Of course, it’s not all doom and gloom. By some amazing happy coincidence (and probably definitely not because her eldest daughter is so terribly afflicted by Clumsius Maximus) my mummy is a therapist of many kinds: Manual Lymphatic Drainage, Bowen, Reflexology and Remedial Massage. Often she’ll be facebooked at 6am. “Help I’m broken can you fit me in today?” SuperMum will then knead and smooth the knots away as best she can.

Since I last experienced chronic back pain 3 years ago, (and by chronic, I mean pain that lasts for months in its acute phase) I have been very proactive in my own muscular rehabilitation. I started gently with beginners Pilates and then introduced walking long distance before even considering running, cycling or reintroducing swimming. Eventually I found a coach determined to make me stronger than ever.

I know too many people who live with varying degrees and types of chronic pain. From my pal who’s shoulder sporadically stops working, to my dad and his plantar fasciitis and my mum with her arthritic knee that popped one night and never recovered.

Pain changes a person. It’s a real test of your personality. It makes you tired. So so tired. And irrational. And irritable. It can even change the way you look.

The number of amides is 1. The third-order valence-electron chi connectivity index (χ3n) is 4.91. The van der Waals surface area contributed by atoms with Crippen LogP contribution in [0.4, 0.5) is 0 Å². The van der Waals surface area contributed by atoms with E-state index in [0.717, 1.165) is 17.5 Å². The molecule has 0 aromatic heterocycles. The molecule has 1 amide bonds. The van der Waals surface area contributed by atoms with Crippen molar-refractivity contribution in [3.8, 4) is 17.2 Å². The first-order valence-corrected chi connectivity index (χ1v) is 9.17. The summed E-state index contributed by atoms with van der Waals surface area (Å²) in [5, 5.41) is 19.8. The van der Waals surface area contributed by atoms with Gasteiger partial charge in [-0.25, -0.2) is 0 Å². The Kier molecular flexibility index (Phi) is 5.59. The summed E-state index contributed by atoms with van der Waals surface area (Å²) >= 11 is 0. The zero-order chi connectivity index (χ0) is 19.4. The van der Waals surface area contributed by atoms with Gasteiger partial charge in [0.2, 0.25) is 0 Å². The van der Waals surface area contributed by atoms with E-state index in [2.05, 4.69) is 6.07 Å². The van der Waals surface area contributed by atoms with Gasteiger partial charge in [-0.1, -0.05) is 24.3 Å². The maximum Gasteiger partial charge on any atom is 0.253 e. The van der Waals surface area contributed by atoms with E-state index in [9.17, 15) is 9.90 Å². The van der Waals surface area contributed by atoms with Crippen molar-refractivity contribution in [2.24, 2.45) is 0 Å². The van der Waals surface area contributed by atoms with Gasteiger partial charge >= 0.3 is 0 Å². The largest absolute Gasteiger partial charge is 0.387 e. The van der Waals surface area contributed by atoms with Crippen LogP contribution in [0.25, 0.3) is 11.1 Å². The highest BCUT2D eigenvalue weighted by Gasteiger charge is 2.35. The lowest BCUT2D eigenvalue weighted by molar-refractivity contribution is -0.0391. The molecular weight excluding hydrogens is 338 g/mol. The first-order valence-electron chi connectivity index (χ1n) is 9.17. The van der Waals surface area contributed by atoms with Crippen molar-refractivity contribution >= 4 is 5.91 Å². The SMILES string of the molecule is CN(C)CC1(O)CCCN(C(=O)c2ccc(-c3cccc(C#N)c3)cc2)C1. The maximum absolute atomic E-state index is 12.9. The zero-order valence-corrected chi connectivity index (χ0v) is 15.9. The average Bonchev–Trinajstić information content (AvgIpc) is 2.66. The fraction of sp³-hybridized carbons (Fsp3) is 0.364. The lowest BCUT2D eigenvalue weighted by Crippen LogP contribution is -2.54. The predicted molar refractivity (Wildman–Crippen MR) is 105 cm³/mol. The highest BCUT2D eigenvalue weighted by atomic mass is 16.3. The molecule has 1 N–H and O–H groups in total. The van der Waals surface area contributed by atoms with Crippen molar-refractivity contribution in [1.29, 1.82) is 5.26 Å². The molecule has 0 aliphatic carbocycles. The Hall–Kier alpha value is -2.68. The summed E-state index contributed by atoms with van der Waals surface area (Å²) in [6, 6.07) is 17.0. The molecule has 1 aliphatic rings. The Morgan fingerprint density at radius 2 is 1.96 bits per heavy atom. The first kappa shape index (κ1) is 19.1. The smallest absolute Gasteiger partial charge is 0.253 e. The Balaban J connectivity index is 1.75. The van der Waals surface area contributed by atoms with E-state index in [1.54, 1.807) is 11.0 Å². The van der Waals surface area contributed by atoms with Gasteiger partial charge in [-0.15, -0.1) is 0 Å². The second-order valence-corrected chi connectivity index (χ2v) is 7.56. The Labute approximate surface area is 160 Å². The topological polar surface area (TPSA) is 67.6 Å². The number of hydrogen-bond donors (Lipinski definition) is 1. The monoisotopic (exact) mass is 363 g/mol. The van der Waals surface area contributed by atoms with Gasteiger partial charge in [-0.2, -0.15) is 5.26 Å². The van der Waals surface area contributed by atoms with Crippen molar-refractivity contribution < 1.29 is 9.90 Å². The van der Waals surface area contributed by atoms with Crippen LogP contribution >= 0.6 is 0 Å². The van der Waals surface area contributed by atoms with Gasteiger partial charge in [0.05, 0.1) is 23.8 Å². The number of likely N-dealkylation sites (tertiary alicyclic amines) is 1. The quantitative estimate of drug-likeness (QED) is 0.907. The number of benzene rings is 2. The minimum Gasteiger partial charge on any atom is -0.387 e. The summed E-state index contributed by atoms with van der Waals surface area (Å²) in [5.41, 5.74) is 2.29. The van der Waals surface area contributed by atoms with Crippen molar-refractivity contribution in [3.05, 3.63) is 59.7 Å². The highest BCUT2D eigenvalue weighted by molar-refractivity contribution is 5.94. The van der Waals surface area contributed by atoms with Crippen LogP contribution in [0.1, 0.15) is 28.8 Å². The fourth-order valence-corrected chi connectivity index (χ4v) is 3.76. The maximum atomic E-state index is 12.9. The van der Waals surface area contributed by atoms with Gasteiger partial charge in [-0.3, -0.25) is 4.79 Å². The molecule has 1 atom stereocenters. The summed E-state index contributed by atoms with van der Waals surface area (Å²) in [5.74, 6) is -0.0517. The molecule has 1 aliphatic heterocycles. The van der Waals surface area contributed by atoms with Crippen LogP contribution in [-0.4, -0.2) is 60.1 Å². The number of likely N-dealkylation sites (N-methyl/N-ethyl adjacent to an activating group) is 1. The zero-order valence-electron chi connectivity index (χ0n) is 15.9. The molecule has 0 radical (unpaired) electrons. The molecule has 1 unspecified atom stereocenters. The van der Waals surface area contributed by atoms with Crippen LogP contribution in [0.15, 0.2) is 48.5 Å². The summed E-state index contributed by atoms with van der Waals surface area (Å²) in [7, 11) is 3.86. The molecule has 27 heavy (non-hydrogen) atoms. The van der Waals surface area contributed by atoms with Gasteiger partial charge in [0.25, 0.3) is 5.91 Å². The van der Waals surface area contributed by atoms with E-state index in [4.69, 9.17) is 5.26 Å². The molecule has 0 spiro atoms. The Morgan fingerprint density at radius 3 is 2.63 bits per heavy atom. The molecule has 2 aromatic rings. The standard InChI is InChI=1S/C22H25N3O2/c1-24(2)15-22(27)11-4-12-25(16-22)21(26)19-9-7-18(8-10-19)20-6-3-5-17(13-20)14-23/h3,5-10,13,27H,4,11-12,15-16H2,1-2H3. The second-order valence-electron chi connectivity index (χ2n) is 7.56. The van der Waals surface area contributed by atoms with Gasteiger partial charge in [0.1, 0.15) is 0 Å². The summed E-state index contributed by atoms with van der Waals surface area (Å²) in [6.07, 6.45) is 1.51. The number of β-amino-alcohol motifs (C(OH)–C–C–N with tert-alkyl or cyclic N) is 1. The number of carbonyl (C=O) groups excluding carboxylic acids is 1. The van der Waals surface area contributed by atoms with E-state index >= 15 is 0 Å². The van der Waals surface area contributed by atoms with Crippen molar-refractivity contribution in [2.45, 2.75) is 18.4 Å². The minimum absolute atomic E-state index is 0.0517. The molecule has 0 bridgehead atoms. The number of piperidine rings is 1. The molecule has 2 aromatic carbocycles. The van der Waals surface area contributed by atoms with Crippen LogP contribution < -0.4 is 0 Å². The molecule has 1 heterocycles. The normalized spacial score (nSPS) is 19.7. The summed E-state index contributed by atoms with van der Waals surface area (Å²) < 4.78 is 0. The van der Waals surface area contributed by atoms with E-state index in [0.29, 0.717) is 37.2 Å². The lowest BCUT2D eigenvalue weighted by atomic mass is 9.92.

Personally, my mind goes into overdrive. Self confidence goes through the floor and I HATE not being able to do stuff. I feel lethargic and withdrawn.  Not to mention crabbit as fuck (nothing new there, eh?!).

It saps positivity, even when it only lasts a few days it will leave me exhausted for a week afterwards. It’s horrid.

Pain management becomes key. I’ve learnt, through years of experience, how to manage different types of pain and more importantly *when* to manage. Niggles are the bane of every athletes life and will often disperse on their own. Some muscular pain, I’ve found, is best treated with gentle exercise. Other pain is definitely meant to be left the hell alone. I’m a fan of foam rolling as a way to improve mobility and conditioning in muscles and to iron out knots. It’s not for everyone and I know some of you reading this will tut and say you’ve never needed it. But it helps me and doesn’t do any harm.

I’m keeping everything crossed that this latest relapse buggers off soonest so that I can race my favourite race on Saturday. Although I am slowly coming to terms with the fact that I may have to DNS for the second time this year. *Sulks*

Mum’s Healing Hands

Since last Sunday, I’ve been on a rest week. This wasn’t in my plan and it was hard to actually force myself not to run and to rest my shin.

The doctor diagnosed a simple sprain to my Posterior Tibialis. No shin splints yet but a high probability of developing them over the coming weeks. She has recommended me for sports physio but admitted it could take weeks to be seen and by that point I’ll be well on my way towards the marathon. So I’ve been told to continue training, but listen to my body and at the first sign of injury, rest, ice and cross-train only until the pain subsides.